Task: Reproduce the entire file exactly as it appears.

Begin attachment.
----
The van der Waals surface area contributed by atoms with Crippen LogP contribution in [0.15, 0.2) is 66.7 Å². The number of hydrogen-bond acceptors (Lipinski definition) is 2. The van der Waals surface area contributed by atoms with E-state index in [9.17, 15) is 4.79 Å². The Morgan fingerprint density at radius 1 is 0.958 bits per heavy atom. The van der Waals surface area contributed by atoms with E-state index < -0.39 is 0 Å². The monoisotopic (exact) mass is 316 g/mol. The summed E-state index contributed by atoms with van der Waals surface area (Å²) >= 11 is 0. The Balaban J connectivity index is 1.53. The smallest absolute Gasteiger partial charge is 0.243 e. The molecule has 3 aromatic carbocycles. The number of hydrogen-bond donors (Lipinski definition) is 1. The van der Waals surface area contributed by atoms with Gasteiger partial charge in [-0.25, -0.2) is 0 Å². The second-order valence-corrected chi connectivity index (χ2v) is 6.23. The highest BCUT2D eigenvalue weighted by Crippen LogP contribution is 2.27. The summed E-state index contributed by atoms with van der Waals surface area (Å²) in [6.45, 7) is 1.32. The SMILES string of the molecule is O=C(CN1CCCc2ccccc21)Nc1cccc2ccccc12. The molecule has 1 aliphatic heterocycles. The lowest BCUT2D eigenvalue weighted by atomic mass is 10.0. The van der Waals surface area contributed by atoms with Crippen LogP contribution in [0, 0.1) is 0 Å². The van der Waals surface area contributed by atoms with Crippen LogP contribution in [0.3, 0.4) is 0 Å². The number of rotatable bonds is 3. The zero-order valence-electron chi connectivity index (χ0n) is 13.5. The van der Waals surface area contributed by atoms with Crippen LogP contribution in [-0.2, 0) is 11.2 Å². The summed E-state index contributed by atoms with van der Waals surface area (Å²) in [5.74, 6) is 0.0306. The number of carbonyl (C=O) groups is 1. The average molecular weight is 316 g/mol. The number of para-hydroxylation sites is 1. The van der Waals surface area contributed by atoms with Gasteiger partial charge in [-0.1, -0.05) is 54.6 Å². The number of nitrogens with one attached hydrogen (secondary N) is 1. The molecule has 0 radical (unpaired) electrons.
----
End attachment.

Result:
The van der Waals surface area contributed by atoms with Crippen LogP contribution in [0.15, 0.2) is 66.7 Å². The number of hydrogen-bond acceptors (Lipinski definition) is 2. The van der Waals surface area contributed by atoms with E-state index in [9.17, 15) is 4.79 Å². The Morgan fingerprint density at radius 1 is 0.958 bits per heavy atom. The van der Waals surface area contributed by atoms with E-state index < -0.39 is 0 Å². The monoisotopic (exact) mass is 316 g/mol. The summed E-state index contributed by atoms with van der Waals surface area (Å²) >= 11 is 0. The Balaban J connectivity index is 1.53. The smallest absolute Gasteiger partial charge is 0.243 e. The molecule has 3 aromatic carbocycles. The number of hydrogen-bond donors (Lipinski definition) is 1. The van der Waals surface area contributed by atoms with Gasteiger partial charge in [-0.25, -0.2) is 0 Å². The second-order valence-corrected chi connectivity index (χ2v) is 6.23. The highest BCUT2D eigenvalue weighted by Crippen LogP contribution is 2.27. The summed E-state index contributed by atoms with van der Waals surface area (Å²) in [6.45, 7) is 1.32. The SMILES string of the molecule is O=C(CN1CCCc2ccccc21)Nc1cccc2ccccc12. The molecule has 1 aliphatic heterocycles. The lowest BCUT2D eigenvalue weighted by atomic mass is 10.0. The van der Waals surface area contributed by atoms with Crippen LogP contribution in [0, 0.1) is 0 Å². The van der Waals surface area contributed by atoms with Crippen LogP contribution in [0.3, 0.4) is 0 Å². The number of rotatable bonds is 3. The zero-order valence-electron chi connectivity index (χ0n) is 13.5. The van der Waals surface area contributed by atoms with Crippen LogP contribution in [-0.2, 0) is 11.2 Å². The summed E-state index contributed by atoms with van der Waals surface area (Å²) in [5.74, 6) is 0.0306. The number of carbonyl (C=O) groups is 1. The average molecular weight is 316 g/mol. The number of para-hydroxylation sites is 1. The van der Waals surface area contributed by atoms with Gasteiger partial charge in [-0.1, -0.05) is 54.6 Å². The number of nitrogens with one attached hydrogen (secondary N) is 1. The molecule has 0 radical (unpaired) electrons.